For a glimpse at behavior studies and some of the terminology, you might read through some of the abstracts included in the External Articles on Behavior and Intelligence thread.

The kind of attachment you suggest is more likely to come from caretakers at home or in a public aquarium than in a lab. Here is a set of articles and podcast by a journalist that may give you some ideas. There is also a moving fictional podcast story I will continue to try to locate that combines the thought of proper scientific study, euthanization, scientists becoming attached and public aquariums and their keepers. It starts a little slowly but is quite moving and addresses a lot of topics for a a 45 min story. I found the post but the BBC is no longer broadcasting this show in their Afternoon Drama series. I did locate a link that is still active (search for The Octopus on linked page)

For a brief list of some of the things octopuses have done that endear us, see the Cephalopod Antics thread.

It is hard to point you to specifics on the sadness when one dies. One of the warnings I try to give new keepers is that the life span is short and to keep them means you have to accept the fact that you will become attached to an animal that won't be with you more than a year. The most painful is when an animal dies because of a keepers carelessness, generally coming from an unsecured top followed by a lethal escape. I have two personal instances but I am not sure they will be helpful (Octane and Margay) . Alternately, thinking you should do something and put it off, that appears to have caused the animals demise (Tuvalu) or you go to great lengths to give an animal a proper home and it inks so badly it suffocates (El Diablo). El Diablo was a vulgaris and the full journal may be helpful to your story.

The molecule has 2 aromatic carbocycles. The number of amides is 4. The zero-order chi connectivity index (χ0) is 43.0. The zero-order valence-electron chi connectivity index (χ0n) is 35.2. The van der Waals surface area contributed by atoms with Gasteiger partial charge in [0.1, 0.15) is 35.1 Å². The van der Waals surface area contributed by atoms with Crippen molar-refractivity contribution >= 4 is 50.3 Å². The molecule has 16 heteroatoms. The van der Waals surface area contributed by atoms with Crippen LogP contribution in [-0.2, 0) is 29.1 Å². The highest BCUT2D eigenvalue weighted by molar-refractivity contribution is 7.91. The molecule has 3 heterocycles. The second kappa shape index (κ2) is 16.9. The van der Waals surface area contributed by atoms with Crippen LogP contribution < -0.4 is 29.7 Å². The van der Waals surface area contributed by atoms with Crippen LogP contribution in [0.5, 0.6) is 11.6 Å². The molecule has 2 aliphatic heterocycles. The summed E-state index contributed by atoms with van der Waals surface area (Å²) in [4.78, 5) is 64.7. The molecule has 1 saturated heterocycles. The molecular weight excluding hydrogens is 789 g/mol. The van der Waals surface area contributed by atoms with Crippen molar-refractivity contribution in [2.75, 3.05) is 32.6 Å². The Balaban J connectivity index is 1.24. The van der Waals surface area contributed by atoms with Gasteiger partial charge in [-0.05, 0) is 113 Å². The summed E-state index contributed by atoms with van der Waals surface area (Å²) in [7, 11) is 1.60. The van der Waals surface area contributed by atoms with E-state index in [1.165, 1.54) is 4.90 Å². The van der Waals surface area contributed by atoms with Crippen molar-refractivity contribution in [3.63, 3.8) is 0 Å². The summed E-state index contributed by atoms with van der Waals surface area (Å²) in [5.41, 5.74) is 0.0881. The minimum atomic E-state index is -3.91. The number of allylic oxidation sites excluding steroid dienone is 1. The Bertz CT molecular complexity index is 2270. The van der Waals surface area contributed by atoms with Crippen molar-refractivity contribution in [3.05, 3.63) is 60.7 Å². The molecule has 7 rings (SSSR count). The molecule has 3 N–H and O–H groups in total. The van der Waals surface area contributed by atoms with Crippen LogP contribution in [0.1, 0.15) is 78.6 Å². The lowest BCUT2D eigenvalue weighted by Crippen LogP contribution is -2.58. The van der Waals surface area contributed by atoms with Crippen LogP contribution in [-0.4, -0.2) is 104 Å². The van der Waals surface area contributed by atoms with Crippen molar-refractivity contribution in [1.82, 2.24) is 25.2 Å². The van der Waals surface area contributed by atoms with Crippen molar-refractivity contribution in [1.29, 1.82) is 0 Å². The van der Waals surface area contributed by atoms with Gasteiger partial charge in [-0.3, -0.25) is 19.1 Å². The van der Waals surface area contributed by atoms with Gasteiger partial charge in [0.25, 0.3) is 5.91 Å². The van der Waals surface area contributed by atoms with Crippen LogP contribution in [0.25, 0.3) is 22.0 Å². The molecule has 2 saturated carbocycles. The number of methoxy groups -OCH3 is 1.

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DWhatley! Thank you! "Antics" was the key word to finding the right thread! I've already found some anecdotes there that will work. Interestingly, one of the elements of my story is that Philip loves a rubber ducky, which was neat to see in the El Diablo thread.

Indeed, the story is somewhat fantastical and a key part of why the character's grief about the death of his octopus is ignored is because he's in a lab setting, so fellow scientists don't consider it worth considering. Also, the researcher is primarily a linguist, so I'm hoping there's some leeway given for his attachment. The story is really short and focuses on the first hour after his octopus dies. So, that lines up with what you were saying about a clinical setting. Luckily, I've structured the story in such a way that I don't have to address in much detail the type of research they're really doing--although, Philip, the octopus, dies before they're done with research or before a normal life span.

I'll read through a few of these threads and see if, after those, I have any gaps in my story and come back with questions.

Much thanks,

Letting me know the most helpful (even if not included in any part of the story) would be appreciated. We get requests from fiction authors once or twice a year so knowing which threads give them insight can make my posts shorter :biggrin2: and more helpful.

Don't forget to let us know when and where we can find the final copy!